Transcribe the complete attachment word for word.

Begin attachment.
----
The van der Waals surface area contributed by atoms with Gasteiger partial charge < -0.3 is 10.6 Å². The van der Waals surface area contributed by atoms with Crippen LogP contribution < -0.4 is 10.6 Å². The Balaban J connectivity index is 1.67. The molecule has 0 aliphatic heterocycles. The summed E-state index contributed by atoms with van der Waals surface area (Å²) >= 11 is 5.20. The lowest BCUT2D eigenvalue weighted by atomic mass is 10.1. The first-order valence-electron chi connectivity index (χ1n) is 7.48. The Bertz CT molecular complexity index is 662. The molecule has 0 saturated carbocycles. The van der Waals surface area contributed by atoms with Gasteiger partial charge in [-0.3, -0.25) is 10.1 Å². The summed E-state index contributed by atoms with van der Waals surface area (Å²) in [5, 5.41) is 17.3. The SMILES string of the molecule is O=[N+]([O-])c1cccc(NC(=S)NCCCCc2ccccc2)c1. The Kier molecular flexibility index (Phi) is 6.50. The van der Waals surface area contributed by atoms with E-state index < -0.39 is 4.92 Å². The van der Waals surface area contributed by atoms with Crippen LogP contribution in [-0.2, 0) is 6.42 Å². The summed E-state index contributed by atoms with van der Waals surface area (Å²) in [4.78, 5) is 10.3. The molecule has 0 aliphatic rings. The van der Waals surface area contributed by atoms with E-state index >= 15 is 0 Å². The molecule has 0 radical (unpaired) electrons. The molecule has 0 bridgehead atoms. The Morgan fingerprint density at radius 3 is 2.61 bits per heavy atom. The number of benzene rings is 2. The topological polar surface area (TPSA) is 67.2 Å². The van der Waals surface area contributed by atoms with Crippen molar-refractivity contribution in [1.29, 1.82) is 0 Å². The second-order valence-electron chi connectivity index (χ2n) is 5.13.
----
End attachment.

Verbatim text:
The van der Waals surface area contributed by atoms with Gasteiger partial charge < -0.3 is 10.6 Å². The van der Waals surface area contributed by atoms with Crippen LogP contribution < -0.4 is 10.6 Å². The Balaban J connectivity index is 1.67. The molecule has 0 aliphatic heterocycles. The summed E-state index contributed by atoms with van der Waals surface area (Å²) >= 11 is 5.20. The lowest BCUT2D eigenvalue weighted by atomic mass is 10.1. The first-order valence-electron chi connectivity index (χ1n) is 7.48. The Bertz CT molecular complexity index is 662. The molecule has 0 saturated carbocycles. The van der Waals surface area contributed by atoms with Gasteiger partial charge in [-0.3, -0.25) is 10.1 Å². The summed E-state index contributed by atoms with van der Waals surface area (Å²) in [5, 5.41) is 17.3. The SMILES string of the molecule is O=[N+]([O-])c1cccc(NC(=S)NCCCCc2ccccc2)c1. The Kier molecular flexibility index (Phi) is 6.50. The van der Waals surface area contributed by atoms with E-state index < -0.39 is 4.92 Å². The van der Waals surface area contributed by atoms with Crippen LogP contribution in [-0.2, 0) is 6.42 Å². The summed E-state index contributed by atoms with van der Waals surface area (Å²) in [4.78, 5) is 10.3. The molecule has 0 aliphatic rings. The van der Waals surface area contributed by atoms with E-state index >= 15 is 0 Å². The molecule has 0 radical (unpaired) electrons. The molecule has 0 bridgehead atoms. The Morgan fingerprint density at radius 3 is 2.61 bits per heavy atom. The number of benzene rings is 2. The topological polar surface area (TPSA) is 67.2 Å². The van der Waals surface area contributed by atoms with Crippen molar-refractivity contribution in [1.29, 1.82) is 0 Å². The second-order valence-electron chi connectivity index (χ2n) is 5.13.